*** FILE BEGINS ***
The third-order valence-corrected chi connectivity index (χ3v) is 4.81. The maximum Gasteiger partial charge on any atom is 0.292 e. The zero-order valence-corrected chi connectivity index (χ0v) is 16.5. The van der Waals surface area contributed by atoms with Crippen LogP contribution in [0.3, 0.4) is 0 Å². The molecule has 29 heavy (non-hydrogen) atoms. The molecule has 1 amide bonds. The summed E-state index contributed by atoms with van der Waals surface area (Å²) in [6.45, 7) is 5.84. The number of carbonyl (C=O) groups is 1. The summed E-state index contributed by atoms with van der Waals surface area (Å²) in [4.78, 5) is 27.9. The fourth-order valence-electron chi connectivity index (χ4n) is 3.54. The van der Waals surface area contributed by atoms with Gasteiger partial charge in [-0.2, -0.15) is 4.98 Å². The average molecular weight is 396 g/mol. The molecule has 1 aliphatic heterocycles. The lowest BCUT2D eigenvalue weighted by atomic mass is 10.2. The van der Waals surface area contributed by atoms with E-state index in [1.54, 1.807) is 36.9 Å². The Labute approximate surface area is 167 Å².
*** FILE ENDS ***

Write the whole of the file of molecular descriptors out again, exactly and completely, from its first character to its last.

The third-order valence-corrected chi connectivity index (χ3v) is 4.81. The maximum Gasteiger partial charge on any atom is 0.292 e. The zero-order valence-corrected chi connectivity index (χ0v) is 16.5. The van der Waals surface area contributed by atoms with Crippen LogP contribution in [0.3, 0.4) is 0 Å². The molecule has 29 heavy (non-hydrogen) atoms. The molecule has 1 amide bonds. The summed E-state index contributed by atoms with van der Waals surface area (Å²) in [6.45, 7) is 5.84. The number of carbonyl (C=O) groups is 1. The summed E-state index contributed by atoms with van der Waals surface area (Å²) in [4.78, 5) is 27.9. The fourth-order valence-electron chi connectivity index (χ4n) is 3.54. The van der Waals surface area contributed by atoms with Gasteiger partial charge in [-0.2, -0.15) is 4.98 Å². The average molecular weight is 396 g/mol. The molecule has 1 aliphatic heterocycles. The lowest BCUT2D eigenvalue weighted by atomic mass is 10.2. The van der Waals surface area contributed by atoms with E-state index in [1.54, 1.807) is 36.9 Å². The Labute approximate surface area is 167 Å².